Michael Johnson - 200-400 Specialist

AP

Italian Pietro Mennea’s world record in the 200 metres, of 19.72s, set at the altitude of Mexico City in 1979 in the World Student Games, seemed to last forever till Michael Johnson shattered it with a 19.66s effort at the U.S. Olympic trials in 1996.

Johnson followed that up with a blinding 19.32s in the Atlanta Olympics final. There was disbelief around the athletics world. Can someone run that fast?

The world had not seen Usain Bolt at work.

By the time he set that stunning record in Atlanta, Johnson had won the 400 metres in 43.49s. To date, he is the only man in Olympic history to own that unlikely 200-400 double.

Johnson is a rare specimen of a sprinter. With an upright running style, a low knee lift and short strides he does not seem to generate the kind of speed he actually touches around the track.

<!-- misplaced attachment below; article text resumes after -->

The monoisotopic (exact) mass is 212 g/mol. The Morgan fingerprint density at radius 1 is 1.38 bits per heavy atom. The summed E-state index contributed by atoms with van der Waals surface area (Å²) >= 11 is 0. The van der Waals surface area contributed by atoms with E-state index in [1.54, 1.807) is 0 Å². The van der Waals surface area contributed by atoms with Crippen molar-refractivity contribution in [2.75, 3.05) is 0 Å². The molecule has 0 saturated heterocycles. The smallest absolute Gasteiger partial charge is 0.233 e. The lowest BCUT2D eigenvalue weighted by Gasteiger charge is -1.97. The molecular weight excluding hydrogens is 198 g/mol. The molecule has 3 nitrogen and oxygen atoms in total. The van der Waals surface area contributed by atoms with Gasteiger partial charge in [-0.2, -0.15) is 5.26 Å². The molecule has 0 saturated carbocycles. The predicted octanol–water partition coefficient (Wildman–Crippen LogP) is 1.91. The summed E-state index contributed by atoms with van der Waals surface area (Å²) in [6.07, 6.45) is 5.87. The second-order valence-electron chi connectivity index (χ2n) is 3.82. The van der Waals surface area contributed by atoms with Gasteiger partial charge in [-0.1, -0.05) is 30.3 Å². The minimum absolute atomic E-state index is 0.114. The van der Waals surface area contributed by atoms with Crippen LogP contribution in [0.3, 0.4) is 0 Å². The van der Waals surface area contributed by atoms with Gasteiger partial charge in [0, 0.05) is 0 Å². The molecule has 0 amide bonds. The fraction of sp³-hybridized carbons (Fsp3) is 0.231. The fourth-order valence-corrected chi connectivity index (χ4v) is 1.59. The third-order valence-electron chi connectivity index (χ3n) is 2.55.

His best for the 100m is only 10.09s. Furiously chased by Namibian Frankie Fredericks, one of the all-time great 200m specialists, and Trinidad’s Ato Boldon, round the curve, he ran the Atlanta Olympics’ initial 100-metre segment in an unofficial 10.12s. That meant he ran the last 100 in 9.20s!

Bolt did not better that in his Beijing world record of 19.30s when he had unofficial splits of 9.98 and 9.32. He, however, was close to that with unofficial splits of 9.92 and 9.27 for his 19.19s world record in the Berlin World Championships in 2009.

Johnson did not qualify from the U.S. Olympic trials in 2000 for the 200m. He thus only ran the 400 in Sydney, and won again in 43.84s.

The big Texan would have had the 4x400m gold also in Atlanta but for an injury. He did gain one more gold medal in Sydney, being part of the relay, but the U.S. team was stripped of that gold when Antonio Pettigrew, one of the members of the team, admitted in 2008 that he had doped during that time.

Pettigrew, who had ended Johnson’s 58-race winning streak in 400m finals, from 1989 to 1997, committed suicide in 2010.

Johnson set a world record of 43.18 in the World Championships in Seville in 1999. That record has remained intact to date. It was his sixth and last world title in individual events beginning 1991. He had two relay gold medals too in his glittering collection.

K. P. Mohan